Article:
Saturday, February 20, 2010

Transformers: All Hail Megatron volume 1 (comics)

Writer: Shane McCarthy
Artist: Guido Guidi
Collects: Transformers: All Hail Megatron #1-6

Everyone loves a good villain, right? They're an important part of almost any fiction and a good villain is important to establishing a good hero. Just look at Batman; the character's one of the richest in fiction, but his villains are also some of the best and help make his mythos as interesting as they are.

Transformers aren't exactly lacking for good villains. Either major Megatron (G1 or Beast Wars, for those unfamiliar) rank among memorable villains and the rest of their squads aren't slouches either. But let's face it; they don't exactly come out on top much. For the most part, like many 80's cartoons, the villains didn't get that many victories and the franchise has followed suit.

But what if that was different? What if Megatron and the Decepticons came out on top, just this once? That's the premise of All Hail Megatron; and honestly, so far it's pretty interesting.

The series doesn't really waste time with any Autobot versus Decepticon battle to show the villains winning. It effectively starts after that battle, right when the action begins. With the Autobots nowhere to be seen, Megatron arrives and swiftly takes over New York City as his base of operations, showing up the US military as a bunch of chumps. The resistance fails miserably and soon the other countries of the world are forced to consider other options. Meanwhile, the Autobots have survived, but they've been ravaged; stranded on Cybertron, they've lost definitively with no way off the planet and Optimus Prime down, forcing Jazz to take the lead.

The story essentially shifts between three real plots and sets of characters; the humans, the Decepticons and the remnants of the Autobots. The human portion is the one with the least concrete direction. You follow a central human for a while, but before you know it he's gone and it shifts to a general snapshot of the military as it deals with the sudden attack. The other two are a bit more straightforward; the Decepticons are wiping out any humans they can and the Autobots are stranded on Cybertron and trying to get their crap together. It's effective, if nothing else; the general mystery of what happened to bring this about is unfolded slowly, the pieces are put into play and the story builds.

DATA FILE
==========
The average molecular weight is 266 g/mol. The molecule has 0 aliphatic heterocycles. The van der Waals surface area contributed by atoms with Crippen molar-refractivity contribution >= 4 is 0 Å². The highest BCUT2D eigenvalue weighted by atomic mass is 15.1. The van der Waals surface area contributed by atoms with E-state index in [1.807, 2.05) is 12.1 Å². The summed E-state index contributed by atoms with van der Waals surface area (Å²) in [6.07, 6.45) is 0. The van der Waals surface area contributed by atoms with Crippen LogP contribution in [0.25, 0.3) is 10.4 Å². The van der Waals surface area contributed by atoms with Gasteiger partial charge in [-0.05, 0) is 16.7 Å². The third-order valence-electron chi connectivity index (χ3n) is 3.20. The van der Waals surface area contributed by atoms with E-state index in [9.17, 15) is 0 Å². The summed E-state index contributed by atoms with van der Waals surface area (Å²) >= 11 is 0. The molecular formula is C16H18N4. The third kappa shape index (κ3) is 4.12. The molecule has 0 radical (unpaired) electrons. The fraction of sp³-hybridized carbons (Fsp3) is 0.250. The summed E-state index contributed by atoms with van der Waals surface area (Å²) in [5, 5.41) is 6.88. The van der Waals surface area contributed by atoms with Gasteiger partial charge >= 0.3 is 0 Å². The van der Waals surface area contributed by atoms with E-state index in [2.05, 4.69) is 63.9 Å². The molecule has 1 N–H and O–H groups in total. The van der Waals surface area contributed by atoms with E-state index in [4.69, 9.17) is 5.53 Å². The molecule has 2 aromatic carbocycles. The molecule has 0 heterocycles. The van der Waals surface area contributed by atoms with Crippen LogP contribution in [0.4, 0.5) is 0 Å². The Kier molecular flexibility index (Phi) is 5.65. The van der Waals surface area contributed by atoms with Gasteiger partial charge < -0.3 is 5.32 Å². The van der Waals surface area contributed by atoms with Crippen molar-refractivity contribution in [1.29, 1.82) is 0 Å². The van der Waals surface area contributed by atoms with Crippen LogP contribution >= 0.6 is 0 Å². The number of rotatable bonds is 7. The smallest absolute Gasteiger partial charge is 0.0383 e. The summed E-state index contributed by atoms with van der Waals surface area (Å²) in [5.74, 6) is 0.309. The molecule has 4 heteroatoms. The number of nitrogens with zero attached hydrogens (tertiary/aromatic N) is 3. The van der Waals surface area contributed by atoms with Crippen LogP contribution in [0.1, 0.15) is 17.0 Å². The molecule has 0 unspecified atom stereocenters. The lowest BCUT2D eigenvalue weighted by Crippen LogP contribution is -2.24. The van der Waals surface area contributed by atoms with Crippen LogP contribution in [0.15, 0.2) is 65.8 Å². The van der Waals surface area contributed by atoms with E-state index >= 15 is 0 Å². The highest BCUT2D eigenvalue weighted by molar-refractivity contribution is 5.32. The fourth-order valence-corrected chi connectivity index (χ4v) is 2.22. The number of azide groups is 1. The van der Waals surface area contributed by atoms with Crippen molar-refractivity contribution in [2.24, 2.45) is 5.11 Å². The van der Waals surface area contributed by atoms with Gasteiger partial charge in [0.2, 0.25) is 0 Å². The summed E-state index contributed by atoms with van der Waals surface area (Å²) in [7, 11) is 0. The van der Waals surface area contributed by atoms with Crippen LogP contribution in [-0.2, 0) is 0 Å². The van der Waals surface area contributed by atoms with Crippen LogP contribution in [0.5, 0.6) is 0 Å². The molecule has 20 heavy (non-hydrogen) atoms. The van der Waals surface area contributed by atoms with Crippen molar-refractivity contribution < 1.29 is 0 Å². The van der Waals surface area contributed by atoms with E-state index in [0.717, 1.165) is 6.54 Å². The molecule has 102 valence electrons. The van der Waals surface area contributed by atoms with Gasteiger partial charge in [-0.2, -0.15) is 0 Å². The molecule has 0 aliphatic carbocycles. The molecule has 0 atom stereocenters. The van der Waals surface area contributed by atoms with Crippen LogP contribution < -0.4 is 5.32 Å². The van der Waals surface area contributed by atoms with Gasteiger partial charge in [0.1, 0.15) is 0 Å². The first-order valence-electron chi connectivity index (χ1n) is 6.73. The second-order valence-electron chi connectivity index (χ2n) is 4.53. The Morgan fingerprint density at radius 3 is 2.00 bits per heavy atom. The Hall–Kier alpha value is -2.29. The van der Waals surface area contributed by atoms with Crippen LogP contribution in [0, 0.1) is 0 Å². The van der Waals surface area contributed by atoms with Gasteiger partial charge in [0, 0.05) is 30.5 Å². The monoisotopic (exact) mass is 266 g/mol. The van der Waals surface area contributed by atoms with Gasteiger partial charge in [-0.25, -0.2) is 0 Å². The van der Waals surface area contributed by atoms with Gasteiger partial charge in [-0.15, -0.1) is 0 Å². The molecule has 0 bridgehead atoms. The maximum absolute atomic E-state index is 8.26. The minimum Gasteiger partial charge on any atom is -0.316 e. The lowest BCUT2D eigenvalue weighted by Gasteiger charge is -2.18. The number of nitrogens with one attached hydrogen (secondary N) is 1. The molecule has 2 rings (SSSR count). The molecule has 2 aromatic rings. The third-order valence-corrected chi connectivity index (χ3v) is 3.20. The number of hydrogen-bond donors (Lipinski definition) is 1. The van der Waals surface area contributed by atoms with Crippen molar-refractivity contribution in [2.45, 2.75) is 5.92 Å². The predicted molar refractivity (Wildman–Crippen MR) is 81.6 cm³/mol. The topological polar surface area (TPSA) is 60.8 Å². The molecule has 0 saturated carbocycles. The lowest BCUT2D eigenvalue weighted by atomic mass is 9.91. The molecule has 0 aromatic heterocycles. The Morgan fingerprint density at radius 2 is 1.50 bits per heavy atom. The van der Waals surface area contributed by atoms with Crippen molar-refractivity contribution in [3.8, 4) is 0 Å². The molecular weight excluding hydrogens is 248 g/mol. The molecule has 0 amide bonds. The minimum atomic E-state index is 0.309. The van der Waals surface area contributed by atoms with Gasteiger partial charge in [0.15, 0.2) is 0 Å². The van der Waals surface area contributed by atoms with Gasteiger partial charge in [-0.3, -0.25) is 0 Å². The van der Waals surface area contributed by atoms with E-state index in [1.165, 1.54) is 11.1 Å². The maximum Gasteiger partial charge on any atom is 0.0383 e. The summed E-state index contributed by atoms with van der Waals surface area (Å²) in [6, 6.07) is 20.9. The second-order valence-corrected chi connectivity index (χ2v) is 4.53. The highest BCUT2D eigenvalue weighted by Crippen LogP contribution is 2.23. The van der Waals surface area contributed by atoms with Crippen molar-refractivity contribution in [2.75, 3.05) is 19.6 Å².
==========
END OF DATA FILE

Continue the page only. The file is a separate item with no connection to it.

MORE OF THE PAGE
It's something of a slow burn, really. Much of this volume sets up the situation and advances the pieces in a slow but steady manner, bringing them to interesting places by the end. If nothing else, you could say that this volume consists of the first real act of the story. But it works, as we get time to see the Decepticons in victory and are teased the possibility of mutiny thanks to the notion that what held the disparate Decepticons together was the hope of victory, leaving the question of where they go once they achieve it. It allows Jazz to show some leadership chops as well, reminding you just why the character was always one of the coolest of the franchise. It feels like one of those stories that benefits from decompression, giving the story enough time to breath before the fireworks start.

Aside from some cheesy dialogue for the humans in the early issues, there's only one thing that really bugs me about the story in this volume, which would be the fact that Optimus Prime is, once again, near death in this story. If you're a fan of the Transformers franchise at all, you've definitely seen this before, because they never let the cliche go. Optimus has died or been near death at least once in, well, pretty much every damn Transformers continuity ever made. We can all thank the original G1 movie for that; kids cried, it left an impression and suddenly no writer can resist the urge to mine that well. Personally, I'm beyond sick of it and could go without seeing Optimus die or on the brink of death ever again. It needs to be put to bed, badly.

The art is very good for the volume. Solid, consistant and colorful. Everyone looks like they should, their G1 forms brought to life on the comic page. It's nothing spectacular, but it's the kind of art that can tell a story and not stick out. For a property like Transformers, it hits the proper notes, so while you're not going to see anything defining, it does it's job.